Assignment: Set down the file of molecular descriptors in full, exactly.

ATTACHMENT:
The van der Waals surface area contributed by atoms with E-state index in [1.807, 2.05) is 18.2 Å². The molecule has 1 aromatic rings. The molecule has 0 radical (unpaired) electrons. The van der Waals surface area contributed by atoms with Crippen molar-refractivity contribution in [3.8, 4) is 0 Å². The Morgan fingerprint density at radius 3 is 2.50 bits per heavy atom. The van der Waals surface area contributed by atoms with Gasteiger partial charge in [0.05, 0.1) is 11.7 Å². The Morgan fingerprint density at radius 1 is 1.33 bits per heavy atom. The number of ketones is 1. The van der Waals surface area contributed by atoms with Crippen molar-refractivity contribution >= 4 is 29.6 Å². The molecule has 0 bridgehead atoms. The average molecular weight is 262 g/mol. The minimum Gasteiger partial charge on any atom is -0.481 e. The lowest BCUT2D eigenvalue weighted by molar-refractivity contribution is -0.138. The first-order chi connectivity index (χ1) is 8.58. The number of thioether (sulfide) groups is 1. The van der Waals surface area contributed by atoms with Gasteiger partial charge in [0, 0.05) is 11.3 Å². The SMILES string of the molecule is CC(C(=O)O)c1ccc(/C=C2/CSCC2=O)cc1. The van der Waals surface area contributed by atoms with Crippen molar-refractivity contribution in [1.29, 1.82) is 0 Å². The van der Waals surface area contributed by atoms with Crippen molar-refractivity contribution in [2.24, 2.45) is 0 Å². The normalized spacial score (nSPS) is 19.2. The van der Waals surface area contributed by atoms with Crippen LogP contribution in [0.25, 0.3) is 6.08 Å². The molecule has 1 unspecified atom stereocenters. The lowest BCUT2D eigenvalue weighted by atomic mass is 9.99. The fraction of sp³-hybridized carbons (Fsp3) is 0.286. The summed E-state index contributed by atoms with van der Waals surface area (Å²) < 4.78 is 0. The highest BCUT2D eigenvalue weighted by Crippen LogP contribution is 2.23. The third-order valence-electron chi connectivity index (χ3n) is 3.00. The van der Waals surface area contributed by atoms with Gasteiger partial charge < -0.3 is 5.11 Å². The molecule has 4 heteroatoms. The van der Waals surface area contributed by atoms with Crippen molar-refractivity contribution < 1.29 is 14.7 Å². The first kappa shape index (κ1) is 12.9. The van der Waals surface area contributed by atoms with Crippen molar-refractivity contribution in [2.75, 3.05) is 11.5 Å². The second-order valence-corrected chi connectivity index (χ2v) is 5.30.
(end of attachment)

The van der Waals surface area contributed by atoms with E-state index in [1.807, 2.05) is 18.2 Å². The molecule has 1 aromatic rings. The molecule has 0 radical (unpaired) electrons. The van der Waals surface area contributed by atoms with Crippen molar-refractivity contribution in [3.8, 4) is 0 Å². The Morgan fingerprint density at radius 3 is 2.50 bits per heavy atom. The van der Waals surface area contributed by atoms with Gasteiger partial charge in [0.05, 0.1) is 11.7 Å². The Morgan fingerprint density at radius 1 is 1.33 bits per heavy atom. The number of ketones is 1. The van der Waals surface area contributed by atoms with Crippen molar-refractivity contribution >= 4 is 29.6 Å². The molecule has 0 bridgehead atoms. The average molecular weight is 262 g/mol. The minimum Gasteiger partial charge on any atom is -0.481 e. The lowest BCUT2D eigenvalue weighted by molar-refractivity contribution is -0.138. The first-order chi connectivity index (χ1) is 8.58. The number of thioether (sulfide) groups is 1. The van der Waals surface area contributed by atoms with Gasteiger partial charge in [0, 0.05) is 11.3 Å². The SMILES string of the molecule is CC(C(=O)O)c1ccc(/C=C2/CSCC2=O)cc1. The van der Waals surface area contributed by atoms with Crippen molar-refractivity contribution in [1.29, 1.82) is 0 Å². The van der Waals surface area contributed by atoms with Crippen molar-refractivity contribution in [2.24, 2.45) is 0 Å². The normalized spacial score (nSPS) is 19.2. The van der Waals surface area contributed by atoms with Crippen LogP contribution in [0.25, 0.3) is 6.08 Å². The molecule has 1 unspecified atom stereocenters. The lowest BCUT2D eigenvalue weighted by atomic mass is 9.99. The fraction of sp³-hybridized carbons (Fsp3) is 0.286. The summed E-state index contributed by atoms with van der Waals surface area (Å²) < 4.78 is 0. The highest BCUT2D eigenvalue weighted by Crippen LogP contribution is 2.23. The third-order valence-electron chi connectivity index (χ3n) is 3.00. The van der Waals surface area contributed by atoms with Gasteiger partial charge < -0.3 is 5.11 Å². The molecule has 4 heteroatoms. The van der Waals surface area contributed by atoms with Crippen molar-refractivity contribution < 1.29 is 14.7 Å². The first kappa shape index (κ1) is 12.9. The van der Waals surface area contributed by atoms with Crippen molar-refractivity contribution in [2.75, 3.05) is 11.5 Å². The second-order valence-corrected chi connectivity index (χ2v) is 5.30.